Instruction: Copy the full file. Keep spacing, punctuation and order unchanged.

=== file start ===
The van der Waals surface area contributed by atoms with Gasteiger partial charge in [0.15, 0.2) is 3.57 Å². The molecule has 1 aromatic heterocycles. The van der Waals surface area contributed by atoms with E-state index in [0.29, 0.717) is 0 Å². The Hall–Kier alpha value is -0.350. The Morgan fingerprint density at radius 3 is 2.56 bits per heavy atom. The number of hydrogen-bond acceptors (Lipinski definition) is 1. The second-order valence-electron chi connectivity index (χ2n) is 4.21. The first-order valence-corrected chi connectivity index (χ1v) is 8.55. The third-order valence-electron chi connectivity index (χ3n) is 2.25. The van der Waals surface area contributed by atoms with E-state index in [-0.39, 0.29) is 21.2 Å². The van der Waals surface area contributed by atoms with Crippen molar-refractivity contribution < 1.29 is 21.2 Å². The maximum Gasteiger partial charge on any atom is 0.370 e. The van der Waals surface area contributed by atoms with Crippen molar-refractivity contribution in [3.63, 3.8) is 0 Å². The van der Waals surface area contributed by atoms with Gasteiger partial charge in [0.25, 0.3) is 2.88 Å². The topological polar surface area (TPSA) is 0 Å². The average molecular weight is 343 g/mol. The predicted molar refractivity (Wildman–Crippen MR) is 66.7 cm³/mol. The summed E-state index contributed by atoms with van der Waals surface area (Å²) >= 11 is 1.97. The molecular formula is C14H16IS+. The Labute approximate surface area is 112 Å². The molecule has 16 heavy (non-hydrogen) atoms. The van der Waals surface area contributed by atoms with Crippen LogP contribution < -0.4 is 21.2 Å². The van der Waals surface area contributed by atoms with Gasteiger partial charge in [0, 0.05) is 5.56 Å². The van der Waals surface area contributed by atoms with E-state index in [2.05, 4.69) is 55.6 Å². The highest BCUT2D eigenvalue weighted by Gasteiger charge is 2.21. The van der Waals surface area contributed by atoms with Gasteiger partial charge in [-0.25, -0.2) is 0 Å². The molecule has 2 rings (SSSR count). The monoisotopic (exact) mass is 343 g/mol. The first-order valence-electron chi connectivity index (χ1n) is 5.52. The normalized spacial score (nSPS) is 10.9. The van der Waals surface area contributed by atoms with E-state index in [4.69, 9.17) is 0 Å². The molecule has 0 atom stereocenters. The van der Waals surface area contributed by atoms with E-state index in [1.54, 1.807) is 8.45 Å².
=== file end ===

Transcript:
The van der Waals surface area contributed by atoms with Gasteiger partial charge in [0.15, 0.2) is 3.57 Å². The molecule has 1 aromatic heterocycles. The van der Waals surface area contributed by atoms with E-state index in [0.29, 0.717) is 0 Å². The Hall–Kier alpha value is -0.350. The Morgan fingerprint density at radius 3 is 2.56 bits per heavy atom. The number of hydrogen-bond acceptors (Lipinski definition) is 1. The second-order valence-electron chi connectivity index (χ2n) is 4.21. The first-order valence-corrected chi connectivity index (χ1v) is 8.55. The third-order valence-electron chi connectivity index (χ3n) is 2.25. The van der Waals surface area contributed by atoms with E-state index in [-0.39, 0.29) is 21.2 Å². The van der Waals surface area contributed by atoms with Crippen molar-refractivity contribution < 1.29 is 21.2 Å². The maximum Gasteiger partial charge on any atom is 0.370 e. The van der Waals surface area contributed by atoms with Crippen molar-refractivity contribution in [3.63, 3.8) is 0 Å². The van der Waals surface area contributed by atoms with Gasteiger partial charge in [0.25, 0.3) is 2.88 Å². The topological polar surface area (TPSA) is 0 Å². The average molecular weight is 343 g/mol. The predicted molar refractivity (Wildman–Crippen MR) is 66.7 cm³/mol. The summed E-state index contributed by atoms with van der Waals surface area (Å²) >= 11 is 1.97. The molecular formula is C14H16IS+. The Labute approximate surface area is 112 Å². The molecule has 16 heavy (non-hydrogen) atoms. The van der Waals surface area contributed by atoms with Crippen LogP contribution < -0.4 is 21.2 Å². The van der Waals surface area contributed by atoms with Gasteiger partial charge in [0, 0.05) is 5.56 Å². The van der Waals surface area contributed by atoms with E-state index in [2.05, 4.69) is 55.6 Å². The highest BCUT2D eigenvalue weighted by Gasteiger charge is 2.21. The van der Waals surface area contributed by atoms with Gasteiger partial charge in [-0.25, -0.2) is 0 Å². The molecule has 2 rings (SSSR count). The monoisotopic (exact) mass is 343 g/mol. The first-order valence-electron chi connectivity index (χ1n) is 5.52. The normalized spacial score (nSPS) is 10.9. The van der Waals surface area contributed by atoms with E-state index in [4.69, 9.17) is 0 Å². The molecule has 0 atom stereocenters. The van der Waals surface area contributed by atoms with E-state index in [1.54, 1.807) is 8.45 Å².